Thursday, October 20, 2011

My Tribute to Yue Yue

Little Wang Yue, nicknamed Yue Yue, died today. >>Here<<  is the BBC report.

You've probably read the articles, maybe you even watched the footage, but after wandering out into an alleyway near her family's hardware store, Yue Yue was run over by two vehicles that kept on driving. Her plight was then ignored by at least eighteen passersby. The whole incident was captured on a security camera.

I haven't watched the video. Can't stomach it. The reports are disturbing enough. I've been told by people who did watch the video that it gave them nightmares.

It's horrifying to look the dark side of human nature in the face. This sickening display of human selfishness at its worst makes us ask questions, at least.

How did this happen?

What were those bystanders thinking?

I would react differently, wouldn't I?

To understand "those bystanders'" thought-processes demands knowing something about Chinese culture. I don't claim to be an absolute authority, but I did live in China for eight years. Those were wonderful years and I met amazing, big-hearted people in my time there, people who would have helped Yue Yue in a heartbeat. I know not every Chinese person would have behaved like the people in the video did.

Still, I wasn't completely surprised by this story. I've been trying to wrap my mind around why it horrified me, but didn't surprise me.

Do I think Chinese people are heartless? No.

Do I think they're afraid? Yes.

Afraid of losing everything they've worked so hard for.

Afraid that if they help, they'll have to face false accusations and will lose "face," as well as money.

It's hard for westerners to understand how important the concept of Face is to a Chinese person. Face is everything.

And in recent years, money runs a close second to Face.

There have been several well-publicized instances in China where a "hero" was later accused of causing the accident. >>This article<< addresses one of these instances.

If we dig just a little into Chinese history, I think we find at least one culprit: the Chinese Cultural Revolution. Brother turned against brother, wife against husband. No one could be trusted, not even a person's own family members. You always worried someone might turn you in to the authorities on a trumped up charge.

The Communists at that time orchestrated that kind of fear to serve its own selfish purposes-- to overthrow the old way and bring in the new. They needed to destroy individual's trust in one another so they would become totally subservient to the government.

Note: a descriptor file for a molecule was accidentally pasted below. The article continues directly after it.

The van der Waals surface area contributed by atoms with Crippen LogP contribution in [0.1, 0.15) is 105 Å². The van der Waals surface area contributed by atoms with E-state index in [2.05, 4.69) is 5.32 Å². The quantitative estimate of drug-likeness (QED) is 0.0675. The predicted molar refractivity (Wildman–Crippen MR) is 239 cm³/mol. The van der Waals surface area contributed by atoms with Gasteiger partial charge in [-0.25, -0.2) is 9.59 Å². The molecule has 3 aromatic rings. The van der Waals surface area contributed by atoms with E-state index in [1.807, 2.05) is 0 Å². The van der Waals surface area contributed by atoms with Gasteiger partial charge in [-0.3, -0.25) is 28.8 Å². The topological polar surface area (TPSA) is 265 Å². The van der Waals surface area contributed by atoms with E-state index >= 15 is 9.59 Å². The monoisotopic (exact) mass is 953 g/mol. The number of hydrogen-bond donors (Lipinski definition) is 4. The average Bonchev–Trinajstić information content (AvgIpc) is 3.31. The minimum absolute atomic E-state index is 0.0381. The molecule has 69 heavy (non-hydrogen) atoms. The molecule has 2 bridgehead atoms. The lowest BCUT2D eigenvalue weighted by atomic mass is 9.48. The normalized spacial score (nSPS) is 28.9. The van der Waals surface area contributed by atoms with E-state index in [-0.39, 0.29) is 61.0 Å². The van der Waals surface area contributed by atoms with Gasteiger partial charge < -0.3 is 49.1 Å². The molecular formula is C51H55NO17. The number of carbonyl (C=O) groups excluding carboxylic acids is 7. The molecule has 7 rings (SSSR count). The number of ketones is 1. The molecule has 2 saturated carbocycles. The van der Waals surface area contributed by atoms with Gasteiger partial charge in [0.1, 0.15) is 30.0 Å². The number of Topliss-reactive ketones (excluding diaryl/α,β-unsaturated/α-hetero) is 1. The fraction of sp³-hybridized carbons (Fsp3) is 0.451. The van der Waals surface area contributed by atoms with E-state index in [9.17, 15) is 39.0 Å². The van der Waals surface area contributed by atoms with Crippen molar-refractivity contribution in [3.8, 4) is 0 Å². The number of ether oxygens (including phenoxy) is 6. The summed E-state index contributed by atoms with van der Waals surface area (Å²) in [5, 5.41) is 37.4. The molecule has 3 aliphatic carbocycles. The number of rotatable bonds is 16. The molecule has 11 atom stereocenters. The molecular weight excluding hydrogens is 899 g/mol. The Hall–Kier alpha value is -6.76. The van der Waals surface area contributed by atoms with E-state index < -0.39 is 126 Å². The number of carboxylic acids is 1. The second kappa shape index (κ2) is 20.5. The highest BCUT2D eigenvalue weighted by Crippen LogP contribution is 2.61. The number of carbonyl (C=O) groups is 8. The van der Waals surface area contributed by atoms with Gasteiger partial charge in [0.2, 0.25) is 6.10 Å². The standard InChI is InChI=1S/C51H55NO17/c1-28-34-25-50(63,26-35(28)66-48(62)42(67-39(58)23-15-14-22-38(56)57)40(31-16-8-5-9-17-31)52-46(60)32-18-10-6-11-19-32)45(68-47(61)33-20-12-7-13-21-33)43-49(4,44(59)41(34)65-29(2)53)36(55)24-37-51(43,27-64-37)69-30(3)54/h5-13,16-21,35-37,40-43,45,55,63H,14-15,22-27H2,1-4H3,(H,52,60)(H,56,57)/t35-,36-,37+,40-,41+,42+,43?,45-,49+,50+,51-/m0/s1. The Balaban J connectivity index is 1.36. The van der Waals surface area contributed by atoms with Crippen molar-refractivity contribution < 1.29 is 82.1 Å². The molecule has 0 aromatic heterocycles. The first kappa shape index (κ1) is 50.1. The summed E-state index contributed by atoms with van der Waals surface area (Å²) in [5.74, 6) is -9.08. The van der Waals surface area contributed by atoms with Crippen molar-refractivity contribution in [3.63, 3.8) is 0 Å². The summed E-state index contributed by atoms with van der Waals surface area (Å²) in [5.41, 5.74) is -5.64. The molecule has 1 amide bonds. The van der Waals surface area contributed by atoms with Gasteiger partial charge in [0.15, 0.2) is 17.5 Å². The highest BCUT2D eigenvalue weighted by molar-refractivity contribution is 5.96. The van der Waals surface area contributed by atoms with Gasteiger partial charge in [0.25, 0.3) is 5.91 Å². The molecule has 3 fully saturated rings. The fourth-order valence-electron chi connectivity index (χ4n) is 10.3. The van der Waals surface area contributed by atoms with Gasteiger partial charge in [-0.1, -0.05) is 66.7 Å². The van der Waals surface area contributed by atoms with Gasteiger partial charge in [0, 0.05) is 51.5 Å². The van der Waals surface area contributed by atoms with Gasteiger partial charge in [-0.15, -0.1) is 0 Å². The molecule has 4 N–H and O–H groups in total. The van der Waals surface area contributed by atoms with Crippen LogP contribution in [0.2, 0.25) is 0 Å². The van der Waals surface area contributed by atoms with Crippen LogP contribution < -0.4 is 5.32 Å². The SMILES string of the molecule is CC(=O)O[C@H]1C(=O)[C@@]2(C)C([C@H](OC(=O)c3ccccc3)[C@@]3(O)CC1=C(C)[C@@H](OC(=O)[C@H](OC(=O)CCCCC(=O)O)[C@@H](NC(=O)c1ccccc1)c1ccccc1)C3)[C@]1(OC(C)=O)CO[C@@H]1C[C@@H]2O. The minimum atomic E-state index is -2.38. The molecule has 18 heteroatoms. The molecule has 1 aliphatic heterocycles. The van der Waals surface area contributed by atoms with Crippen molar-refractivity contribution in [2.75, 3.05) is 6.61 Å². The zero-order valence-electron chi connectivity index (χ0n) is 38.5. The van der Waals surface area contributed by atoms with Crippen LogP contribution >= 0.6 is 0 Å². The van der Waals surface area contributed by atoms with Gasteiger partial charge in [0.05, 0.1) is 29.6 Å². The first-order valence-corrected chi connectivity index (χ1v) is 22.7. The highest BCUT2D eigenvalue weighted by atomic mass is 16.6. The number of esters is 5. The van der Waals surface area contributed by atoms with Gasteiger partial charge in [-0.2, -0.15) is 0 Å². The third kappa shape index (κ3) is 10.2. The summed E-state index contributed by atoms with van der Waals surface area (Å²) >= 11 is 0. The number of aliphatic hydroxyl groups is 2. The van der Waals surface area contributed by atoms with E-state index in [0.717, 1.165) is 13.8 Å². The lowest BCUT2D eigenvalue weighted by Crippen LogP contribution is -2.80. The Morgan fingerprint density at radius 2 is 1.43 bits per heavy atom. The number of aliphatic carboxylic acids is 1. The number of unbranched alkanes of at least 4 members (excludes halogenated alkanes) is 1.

Now, all these years later, we still see the consequences of that movement in the new China. The stamp of fear is still on the people. It may take many more generations to completely wear away. Perhaps tragedies like Yue Yue's will encourage people to consider their values, to change their thinking, to reach out to others without fear.

So today ...
Pray for Yue Yue's grieving family.
Pray that this is a wake-up call for this culture, that all of us from every culture will realize we can't let fear stand in the way of doing what's right.
Pray that when we're faced with a big decision like this, we will act compassionately, selflessly, heroically, without taking the time to count the cost.

Rest in peace, sweet baby Yue Yue. Your innocent life's tragedy may become a light for a great nation.

15 comments:

  1. very well said. nice article. r.i.p. yueyue! you will be missed.

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  2. I hadn't heard of this before now. It's so heart-wrenching. I hope Yue Yue's family will be able to overcome this.

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  3. Amy, well done. I'm with you on the whole shocked, yet not surprised. Thanks for voicing this...really spoke to me today.

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  4. This story horrified me. I had a long comment about how things are getting worse in my own country, but I'm tired of it all, so I'll just say RIP little one.

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  5. I will pray and I'll click to read more. You've struck something deep w/ in me.
    ~ Wendy

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  6. This is an awful, awful tragedy. I really appreciated this post, Amy, because I wanted to understand it a little better from the Chinese perspective. I never would have guessed that a Good Samaritan in China risks so much to help someone. That's certainly not the case here, and it does make me wonder, "What would I have done if I were facing the same societal constraints?"